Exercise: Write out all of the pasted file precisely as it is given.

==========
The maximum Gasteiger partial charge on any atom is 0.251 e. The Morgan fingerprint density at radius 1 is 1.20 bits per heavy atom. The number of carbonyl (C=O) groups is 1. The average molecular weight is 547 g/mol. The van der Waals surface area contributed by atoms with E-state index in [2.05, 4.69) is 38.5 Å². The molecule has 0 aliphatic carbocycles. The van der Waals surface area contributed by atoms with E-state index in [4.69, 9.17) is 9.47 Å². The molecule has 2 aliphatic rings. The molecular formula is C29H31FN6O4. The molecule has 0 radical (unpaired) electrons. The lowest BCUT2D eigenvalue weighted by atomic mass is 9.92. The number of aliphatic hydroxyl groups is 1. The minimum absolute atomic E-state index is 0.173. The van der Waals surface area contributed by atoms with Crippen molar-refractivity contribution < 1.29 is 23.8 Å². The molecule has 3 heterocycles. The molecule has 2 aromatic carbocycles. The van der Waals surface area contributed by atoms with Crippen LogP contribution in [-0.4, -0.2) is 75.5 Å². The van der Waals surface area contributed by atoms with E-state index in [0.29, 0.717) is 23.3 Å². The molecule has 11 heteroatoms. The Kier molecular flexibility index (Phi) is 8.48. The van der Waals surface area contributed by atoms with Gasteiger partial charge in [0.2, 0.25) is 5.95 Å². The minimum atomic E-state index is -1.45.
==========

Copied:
The maximum Gasteiger partial charge on any atom is 0.251 e. The Morgan fingerprint density at radius 1 is 1.20 bits per heavy atom. The number of carbonyl (C=O) groups is 1. The average molecular weight is 547 g/mol. The van der Waals surface area contributed by atoms with E-state index in [2.05, 4.69) is 38.5 Å². The molecule has 0 aliphatic carbocycles. The van der Waals surface area contributed by atoms with E-state index in [4.69, 9.17) is 9.47 Å². The molecule has 2 aliphatic rings. The molecular formula is C29H31FN6O4. The molecule has 0 radical (unpaired) electrons. The lowest BCUT2D eigenvalue weighted by atomic mass is 9.92. The number of aliphatic hydroxyl groups is 1. The minimum absolute atomic E-state index is 0.173. The van der Waals surface area contributed by atoms with Crippen molar-refractivity contribution < 1.29 is 23.8 Å². The molecule has 3 heterocycles. The molecule has 2 aromatic carbocycles. The van der Waals surface area contributed by atoms with Crippen LogP contribution in [-0.4, -0.2) is 75.5 Å². The van der Waals surface area contributed by atoms with E-state index in [0.29, 0.717) is 23.3 Å². The molecule has 11 heteroatoms. The Kier molecular flexibility index (Phi) is 8.48. The van der Waals surface area contributed by atoms with Gasteiger partial charge in [0.2, 0.25) is 5.95 Å². The minimum atomic E-state index is -1.45.